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to think a man and a woman can't be friends?

(162 Posts)
QueenBach Sun 25-Aug-13 22:15:25

Seems to be the sad conclusion that I've reached.

I've been working at a new place for 4 months now, have a desk next to a guy - really like him, he's funny, easy to chat to and we have very similar tastes. I do not like him in any other way but friendship and he has a girlfriend who he loves.

Like I mentioned we have very similar tastes and both love the same music. They are playing in our home city next year and I'd love to ask him to go (I have very different music tastes to my friends and therefore they wouldn't want to go with me - fair enough.)

However I would never ask him because he has a girlfriend and I'm sure most women wouldn't their partners going on an evening out with a female work colleague. So our friendship sticks to work hours and we would never communicate or meet up or text - so can't really develop that as a friendship.

Another guy at work I was friendly to him, if we had a break together we would go outside and chat. He asked if I was single when very soon on (I am) and towards this last month has been pushing me to go on a date with him. Why can't we just be friends?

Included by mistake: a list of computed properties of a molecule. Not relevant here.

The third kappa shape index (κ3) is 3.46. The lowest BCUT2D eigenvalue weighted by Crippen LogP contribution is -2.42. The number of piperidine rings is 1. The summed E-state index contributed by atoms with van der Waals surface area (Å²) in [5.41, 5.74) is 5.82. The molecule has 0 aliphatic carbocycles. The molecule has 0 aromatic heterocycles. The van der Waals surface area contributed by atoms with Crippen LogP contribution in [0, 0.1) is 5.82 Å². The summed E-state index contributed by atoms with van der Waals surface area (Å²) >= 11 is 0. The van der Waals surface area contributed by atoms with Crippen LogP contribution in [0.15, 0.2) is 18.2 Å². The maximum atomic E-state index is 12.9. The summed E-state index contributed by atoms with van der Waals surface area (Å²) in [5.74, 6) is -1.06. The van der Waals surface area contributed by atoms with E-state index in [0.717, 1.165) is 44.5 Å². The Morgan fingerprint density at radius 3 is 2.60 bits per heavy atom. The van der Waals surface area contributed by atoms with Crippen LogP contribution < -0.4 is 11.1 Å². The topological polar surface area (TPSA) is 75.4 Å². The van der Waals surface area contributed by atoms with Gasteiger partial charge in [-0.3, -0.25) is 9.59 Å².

Now I'm not a Samantha Brick and definitely not as good looking as her either grin but it seems to me if a man is in a relationship is quite a no go zone to start a friendship with him and if they are single then the majority of the time it will turn in a sex or relationship thing.

So from my experiences (there are other examples but these are the most recent ones) men and women can't be just friends.

Jengnr Tue 27-Aug-13 18:29:45

I have loads of platonic male friends.

One of whom I was very close to. He is married, we used to talk a lot, when I was in London we'd meet for lunch.

He's now my brother in law smile

StuntGirl Tue 27-Aug-13 18:18:44

Quoting sections of a thread is just what happens on online forums...its how we make the conversation flow online vs real life where we can respond to points as they're made.

MistressDeeCee Tue 27-Aug-13 14:14:33

Very well said

fabergeegg Tue 27-Aug-13 13:33:13

This is a thread in which people are saying 'I do think/don't think such and such is true because that is how it works for me' - on both sides! It's how a conversation works!